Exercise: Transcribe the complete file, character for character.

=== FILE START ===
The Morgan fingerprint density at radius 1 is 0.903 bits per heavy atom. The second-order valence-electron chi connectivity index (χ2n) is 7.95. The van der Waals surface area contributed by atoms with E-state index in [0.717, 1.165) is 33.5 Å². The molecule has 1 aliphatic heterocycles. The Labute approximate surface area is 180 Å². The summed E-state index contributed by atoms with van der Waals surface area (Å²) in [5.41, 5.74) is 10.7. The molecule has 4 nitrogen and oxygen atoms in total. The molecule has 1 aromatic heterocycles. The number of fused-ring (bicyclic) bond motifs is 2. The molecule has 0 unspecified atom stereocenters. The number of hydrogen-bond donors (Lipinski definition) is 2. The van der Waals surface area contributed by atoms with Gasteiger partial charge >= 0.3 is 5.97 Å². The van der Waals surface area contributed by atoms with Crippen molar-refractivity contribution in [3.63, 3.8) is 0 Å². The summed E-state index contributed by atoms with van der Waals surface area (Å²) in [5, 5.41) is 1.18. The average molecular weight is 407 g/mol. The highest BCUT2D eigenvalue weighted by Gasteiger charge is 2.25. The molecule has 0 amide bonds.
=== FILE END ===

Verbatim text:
The Morgan fingerprint density at radius 1 is 0.903 bits per heavy atom. The second-order valence-electron chi connectivity index (χ2n) is 7.95. The van der Waals surface area contributed by atoms with E-state index in [0.717, 1.165) is 33.5 Å². The molecule has 1 aliphatic heterocycles. The Labute approximate surface area is 180 Å². The summed E-state index contributed by atoms with van der Waals surface area (Å²) in [5.41, 5.74) is 10.7. The molecule has 4 nitrogen and oxygen atoms in total. The molecule has 1 aromatic heterocycles. The number of fused-ring (bicyclic) bond motifs is 2. The molecule has 0 unspecified atom stereocenters. The number of hydrogen-bond donors (Lipinski definition) is 2. The van der Waals surface area contributed by atoms with Gasteiger partial charge >= 0.3 is 5.97 Å². The van der Waals surface area contributed by atoms with Crippen molar-refractivity contribution in [3.63, 3.8) is 0 Å². The summed E-state index contributed by atoms with van der Waals surface area (Å²) in [5, 5.41) is 1.18. The average molecular weight is 407 g/mol. The highest BCUT2D eigenvalue weighted by Gasteiger charge is 2.25. The molecule has 0 amide bonds.